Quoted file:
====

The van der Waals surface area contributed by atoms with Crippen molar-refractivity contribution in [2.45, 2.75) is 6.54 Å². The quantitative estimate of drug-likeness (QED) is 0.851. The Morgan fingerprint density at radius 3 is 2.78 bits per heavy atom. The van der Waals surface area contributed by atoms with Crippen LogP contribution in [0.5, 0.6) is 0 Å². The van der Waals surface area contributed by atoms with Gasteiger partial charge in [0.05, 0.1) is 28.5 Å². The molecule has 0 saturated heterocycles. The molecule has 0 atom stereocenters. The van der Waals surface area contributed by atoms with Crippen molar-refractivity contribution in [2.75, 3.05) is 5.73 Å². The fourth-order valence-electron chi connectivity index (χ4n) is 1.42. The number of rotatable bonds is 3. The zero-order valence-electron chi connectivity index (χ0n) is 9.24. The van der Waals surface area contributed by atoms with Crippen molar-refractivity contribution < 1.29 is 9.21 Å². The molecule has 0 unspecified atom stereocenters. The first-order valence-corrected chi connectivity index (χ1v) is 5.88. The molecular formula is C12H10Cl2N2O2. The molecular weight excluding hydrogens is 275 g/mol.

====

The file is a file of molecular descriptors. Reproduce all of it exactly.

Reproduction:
The van der Waals surface area contributed by atoms with Crippen molar-refractivity contribution in [2.45, 2.75) is 6.54 Å². The quantitative estimate of drug-likeness (QED) is 0.851. The Morgan fingerprint density at radius 3 is 2.78 bits per heavy atom. The van der Waals surface area contributed by atoms with Crippen LogP contribution in [0.5, 0.6) is 0 Å². The van der Waals surface area contributed by atoms with Gasteiger partial charge in [0.05, 0.1) is 28.5 Å². The molecule has 0 saturated heterocycles. The molecule has 0 atom stereocenters. The van der Waals surface area contributed by atoms with Crippen molar-refractivity contribution in [2.75, 3.05) is 5.73 Å². The fourth-order valence-electron chi connectivity index (χ4n) is 1.42. The number of rotatable bonds is 3. The zero-order valence-electron chi connectivity index (χ0n) is 9.24. The van der Waals surface area contributed by atoms with Crippen molar-refractivity contribution < 1.29 is 9.21 Å². The molecule has 0 unspecified atom stereocenters. The first-order valence-corrected chi connectivity index (χ1v) is 5.88. The molecular formula is C12H10Cl2N2O2. The molecular weight excluding hydrogens is 275 g/mol.